Q. What is a Omni antenna?

A. A Omni antenna (usually a rubber whip) is a antenna that receives or transmits a radio signal in 360 degrees when mounted vertically . Mainly used on the TX on the FPV aircraft or vehicle. Omni whip antennas can also be used on wireless RX's for close range flights. For best range always point the whip straight up or down (vertically) unless your flying directly overhead. More info here.

Q. What is a Patch antenna?

A. A patch antenna is a type of polarized antenna that is used for receiving/transmitting (mostly used for RX with FPV) a radio signal from the direction it's pointed (Directional).The flat surface should be pointed towards the intended flight pattern. A Patch antenna will help cut down on interference from unwanted signals allowing for better range.  For best reception keep a patch antenna's cord coming from the top or bottom and close to the ground for higher attitude flights (8"-24").Higher above the ground for low attitude flights and FPV driving (6'-12'). (results may vary)
More info here.

Q. Can I power up my video TX without  antenna attached ?

A. Never power up and transmit without the proper antenna connected. Same goes for the RC radios. Doing so will damage the unit.

Q. Can I use a 500mw video transmitter instead of a 250mw and will the extra power double my range?

A. No, adding twice the Transmitter power does not double the range but add about 10-20% more range. It's always better to have a good Receiver antenna to get better range like a good directional patch, yagi or grid antenna.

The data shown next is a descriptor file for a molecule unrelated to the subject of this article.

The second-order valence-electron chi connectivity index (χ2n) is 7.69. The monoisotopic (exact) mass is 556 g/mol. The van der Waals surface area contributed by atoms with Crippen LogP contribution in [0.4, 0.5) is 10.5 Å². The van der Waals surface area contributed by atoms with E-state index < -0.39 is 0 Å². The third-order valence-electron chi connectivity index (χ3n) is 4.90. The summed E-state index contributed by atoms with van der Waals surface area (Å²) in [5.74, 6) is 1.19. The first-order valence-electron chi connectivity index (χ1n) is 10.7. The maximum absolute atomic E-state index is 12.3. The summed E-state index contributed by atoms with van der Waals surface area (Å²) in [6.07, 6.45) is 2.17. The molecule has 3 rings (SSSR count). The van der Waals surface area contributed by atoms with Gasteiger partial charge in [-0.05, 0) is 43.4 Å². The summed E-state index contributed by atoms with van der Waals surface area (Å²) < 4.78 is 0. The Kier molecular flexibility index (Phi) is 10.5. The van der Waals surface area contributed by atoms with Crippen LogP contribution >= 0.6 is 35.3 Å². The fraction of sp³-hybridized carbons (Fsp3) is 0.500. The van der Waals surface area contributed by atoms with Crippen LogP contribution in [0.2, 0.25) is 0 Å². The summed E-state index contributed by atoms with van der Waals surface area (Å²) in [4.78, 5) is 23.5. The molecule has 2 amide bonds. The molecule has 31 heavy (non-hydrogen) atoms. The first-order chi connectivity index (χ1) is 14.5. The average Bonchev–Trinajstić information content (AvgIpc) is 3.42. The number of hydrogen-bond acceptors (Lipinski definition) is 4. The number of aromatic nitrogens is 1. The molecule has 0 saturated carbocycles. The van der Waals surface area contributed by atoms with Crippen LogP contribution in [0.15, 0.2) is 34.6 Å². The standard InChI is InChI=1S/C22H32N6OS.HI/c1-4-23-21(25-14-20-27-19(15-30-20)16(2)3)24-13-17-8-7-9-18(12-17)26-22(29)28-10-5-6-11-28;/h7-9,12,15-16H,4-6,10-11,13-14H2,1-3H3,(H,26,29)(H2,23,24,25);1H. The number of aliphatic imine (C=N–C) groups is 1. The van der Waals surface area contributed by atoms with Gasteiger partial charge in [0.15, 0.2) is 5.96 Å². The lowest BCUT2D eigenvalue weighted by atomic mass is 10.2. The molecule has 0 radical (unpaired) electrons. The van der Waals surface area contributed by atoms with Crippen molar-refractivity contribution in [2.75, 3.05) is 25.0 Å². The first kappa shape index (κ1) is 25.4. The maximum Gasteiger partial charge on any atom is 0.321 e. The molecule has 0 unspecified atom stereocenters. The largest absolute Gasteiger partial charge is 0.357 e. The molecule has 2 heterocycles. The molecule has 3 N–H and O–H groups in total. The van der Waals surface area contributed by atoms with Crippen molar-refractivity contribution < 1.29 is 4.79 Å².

To understand this think of a video transmitter broadcast signal like a dome. If you double the capacity it is only slightly larger not double the size. Like a 1 gallon bowl compared to a 2 gallon bowl is only a little larger all the way around and not double the size as the whole 2 gallon bowl is only slightly bigger round for the added gallon difference.

Q. What is a Ground Station?

A. A Ground Station is typically a case, tripod or backpack that houses all of your video equipment for FPV piloting such as wireless video receiver (RX) , TV monitor, video recorder, amplified video splitter, battery, antenna tracker, etc...

Q. Do I need a audio mic with my wireless video system?

A. Although there's a lot of videos on the internet of FPV flights with added music it is a good idea to have audio during FPV piloting. This will allow the pilot to hear what the aircraft is doing, like whether the motor(s) is running or not and some speed controls (ESC) will beep when batteries get low so hearing from inside the aircraft is very handy tool but there are pilots that fly just fine without audio.

Q. What is a Down-link / Up-link mean?

A. A down-link is to describe the signal being sent back by way of the aircraft's vTX (video transmitter) to the receiving ground station. A up-link is info being sent to the aircraft from the ground like a R/C radio TX.

Q. How should I point my video Tx/Rx antennas

A. You should always try and point your whip antenna straight up or down for the best performance (vertical) and if using a patch RX antenna always try and point it towards your aircraft's predicted flight pattern for best results. For high altitude flying a Patch works best closest to the ground at 12" and for lower flying altitude or driving the antenna is better higher above the ground 6 feet or more.

Q. What is a Dashboard when relating to FPV Piloting ?

A. A dashboard is exactly what it is, It's usually a basic monitoring device like a voltage LED bar mounted in front of the on-board camera so the FPV pilot can see the info. Some pilots use this as a cheaper alternative to using a OSD.

Q. What's the better radio system for long range flights. The newer 2.4ghz radio or the older standard FM/AM 72,36,50mhz